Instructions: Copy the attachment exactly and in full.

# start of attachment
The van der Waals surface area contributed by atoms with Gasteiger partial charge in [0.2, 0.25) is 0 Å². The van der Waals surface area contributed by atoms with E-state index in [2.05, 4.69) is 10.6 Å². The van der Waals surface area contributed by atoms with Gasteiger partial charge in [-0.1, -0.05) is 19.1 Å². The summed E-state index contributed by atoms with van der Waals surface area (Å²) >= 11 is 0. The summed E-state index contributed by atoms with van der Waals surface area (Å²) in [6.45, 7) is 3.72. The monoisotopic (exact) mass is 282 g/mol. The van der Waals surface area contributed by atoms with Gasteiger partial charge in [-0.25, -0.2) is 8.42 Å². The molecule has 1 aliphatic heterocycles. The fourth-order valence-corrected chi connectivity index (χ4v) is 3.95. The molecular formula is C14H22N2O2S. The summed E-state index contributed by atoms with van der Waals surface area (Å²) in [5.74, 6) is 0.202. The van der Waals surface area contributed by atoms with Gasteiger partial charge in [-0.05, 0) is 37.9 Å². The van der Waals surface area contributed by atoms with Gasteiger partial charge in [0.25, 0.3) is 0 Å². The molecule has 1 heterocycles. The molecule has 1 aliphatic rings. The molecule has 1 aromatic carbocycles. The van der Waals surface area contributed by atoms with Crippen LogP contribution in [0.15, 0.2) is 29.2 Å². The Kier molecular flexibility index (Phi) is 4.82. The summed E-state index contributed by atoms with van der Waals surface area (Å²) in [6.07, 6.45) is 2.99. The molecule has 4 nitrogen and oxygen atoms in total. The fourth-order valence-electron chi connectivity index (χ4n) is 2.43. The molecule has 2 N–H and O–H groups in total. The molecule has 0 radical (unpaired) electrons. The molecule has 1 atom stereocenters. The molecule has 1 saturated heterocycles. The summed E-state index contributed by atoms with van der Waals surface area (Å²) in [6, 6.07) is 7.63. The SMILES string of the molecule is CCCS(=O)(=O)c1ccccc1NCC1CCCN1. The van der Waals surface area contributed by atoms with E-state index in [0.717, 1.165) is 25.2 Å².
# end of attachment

The van der Waals surface area contributed by atoms with Gasteiger partial charge in [0.2, 0.25) is 0 Å². The van der Waals surface area contributed by atoms with E-state index in [2.05, 4.69) is 10.6 Å². The van der Waals surface area contributed by atoms with Gasteiger partial charge in [-0.1, -0.05) is 19.1 Å². The summed E-state index contributed by atoms with van der Waals surface area (Å²) >= 11 is 0. The summed E-state index contributed by atoms with van der Waals surface area (Å²) in [6.45, 7) is 3.72. The monoisotopic (exact) mass is 282 g/mol. The van der Waals surface area contributed by atoms with Gasteiger partial charge in [-0.25, -0.2) is 8.42 Å². The molecule has 1 aliphatic heterocycles. The fourth-order valence-corrected chi connectivity index (χ4v) is 3.95. The molecular formula is C14H22N2O2S. The summed E-state index contributed by atoms with van der Waals surface area (Å²) in [5.74, 6) is 0.202. The van der Waals surface area contributed by atoms with Gasteiger partial charge in [-0.05, 0) is 37.9 Å². The van der Waals surface area contributed by atoms with Gasteiger partial charge in [0.25, 0.3) is 0 Å². The molecule has 1 heterocycles. The molecule has 1 aliphatic rings. The molecule has 1 aromatic carbocycles. The van der Waals surface area contributed by atoms with Crippen LogP contribution in [0.15, 0.2) is 29.2 Å². The Kier molecular flexibility index (Phi) is 4.82. The summed E-state index contributed by atoms with van der Waals surface area (Å²) in [6.07, 6.45) is 2.99. The molecule has 4 nitrogen and oxygen atoms in total. The fourth-order valence-electron chi connectivity index (χ4n) is 2.43. The molecule has 2 N–H and O–H groups in total. The molecule has 0 radical (unpaired) electrons. The molecule has 1 atom stereocenters. The molecule has 1 saturated heterocycles. The summed E-state index contributed by atoms with van der Waals surface area (Å²) in [6, 6.07) is 7.63. The SMILES string of the molecule is CCCS(=O)(=O)c1ccccc1NCC1CCCN1. The van der Waals surface area contributed by atoms with E-state index in [0.717, 1.165) is 25.2 Å².